Corresponding results were obtained when the lungs were flushed, and the resulting bronchoalveolar lavage fluid (BALF) was analyzed by flow cytometry. As expected, AM were detected in mice transplanted with Lv.Csf2rb-transduced or healthy CD45.1 HSPC and in WT mice (Figure 3C and D and Online Supplementary Figure S2C). The majority of hematopoietic cells in the BALF of mice transplanted with Lv.Csf2rb-transduced cells was GFP and showed robust CD131 expression comparable to mice transplanted with healthy CD45.1 cells. In contrast, GFP cells were almost absent in mice receiving Lv.GFP-transduced cells (Figure 3E and Online Supplementary Figure S2D). Vector copy number (VCN) analysis of BALF cells confirmed the presence of genetically modified cells in the lungs of mice receiving Lv.Csf2rb- or Lv.GFP-transduced cells. However, mice receiving Lv.GFP-transduced cells exhibited similar VCN in BM, peripheral blood (PB), or BALF cells (Online Supplementary Figure S2E), whereas mice of the Lv.Csf2rb group showed substantially increased VCN in BALF as compared to BM or PB cells (Figure 3F). Enrichment of VCN in BALF versus BM cells was up to 16-fold, documenting the enhanced recruitment of corrected cells to the alveolar spaces in the Lv.Csf2rb-transduced cohort.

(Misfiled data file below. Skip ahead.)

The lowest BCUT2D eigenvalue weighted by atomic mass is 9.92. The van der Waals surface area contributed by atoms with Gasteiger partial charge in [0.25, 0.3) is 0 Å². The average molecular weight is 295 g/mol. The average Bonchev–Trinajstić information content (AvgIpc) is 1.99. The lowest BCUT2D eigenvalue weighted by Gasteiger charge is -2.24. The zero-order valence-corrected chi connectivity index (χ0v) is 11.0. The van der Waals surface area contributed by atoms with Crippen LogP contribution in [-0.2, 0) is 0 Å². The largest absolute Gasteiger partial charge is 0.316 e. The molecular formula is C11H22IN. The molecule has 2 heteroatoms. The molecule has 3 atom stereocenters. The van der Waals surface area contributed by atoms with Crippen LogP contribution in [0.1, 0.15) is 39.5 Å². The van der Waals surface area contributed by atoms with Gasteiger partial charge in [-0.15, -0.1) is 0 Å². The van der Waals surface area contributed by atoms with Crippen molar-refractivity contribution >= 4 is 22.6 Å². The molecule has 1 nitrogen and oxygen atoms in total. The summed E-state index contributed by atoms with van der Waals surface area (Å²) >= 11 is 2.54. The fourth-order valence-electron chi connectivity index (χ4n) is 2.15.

Taken together, these data demonstrate that, following HSC-GT, in the Lv.Csf2rb group a population of transduced cells migrates to the alveolar spaces and restores the deficient AM pool of Csf2rb−/− recipients.
Lv.Csf2rb hematopoietic stem cell-based gene therapy reverses the hereditary pulmonary alveolar proteinosis disease phenotype
A major hallmark of herPAP is the accumulation of surfactant proteins and lipids in the alveolar spaces giving rise to a turbid, milky appearance of the BALF. Following the transplantation of Lv.Csf2rb-transduced HSPC, however, the BALF acquires a clear appearance comparable to WT mice or mice transplanted with healthy CD45.1 cells (Figure 4A). This initial observation was confirmed by BALF turbidity (OD600 absorbance) and total protein analysis (Figure 4B and C). As the material accumulated in the alveolar spaces is characterized by a high contribution of cholesterol,19 we also analyzed the cholesterol levels in BALF and detected significant improvements in mice transplanted with Lv.Csf2rb-transduced cells (Figure 4D). Moreover, in Csf2rb−/− mice, like in herPAP patients, BALF levels of GM-CSF, M-CSF and MCP-1 are markedly increased due to auto-regulatory mechanisms directed to stabilize the AM population.2151 While none of these parameters was improved by transplantation of Lv.GFP-transduced cells, twelve weeks after injection of Lv.Csf2rb-transduced cells, all parameters normalized mimicking the situation in WT or CD45.1 transplanted control animals (Figure 4E-G), highlighting the considerable potential of HSC-GT in herPAP.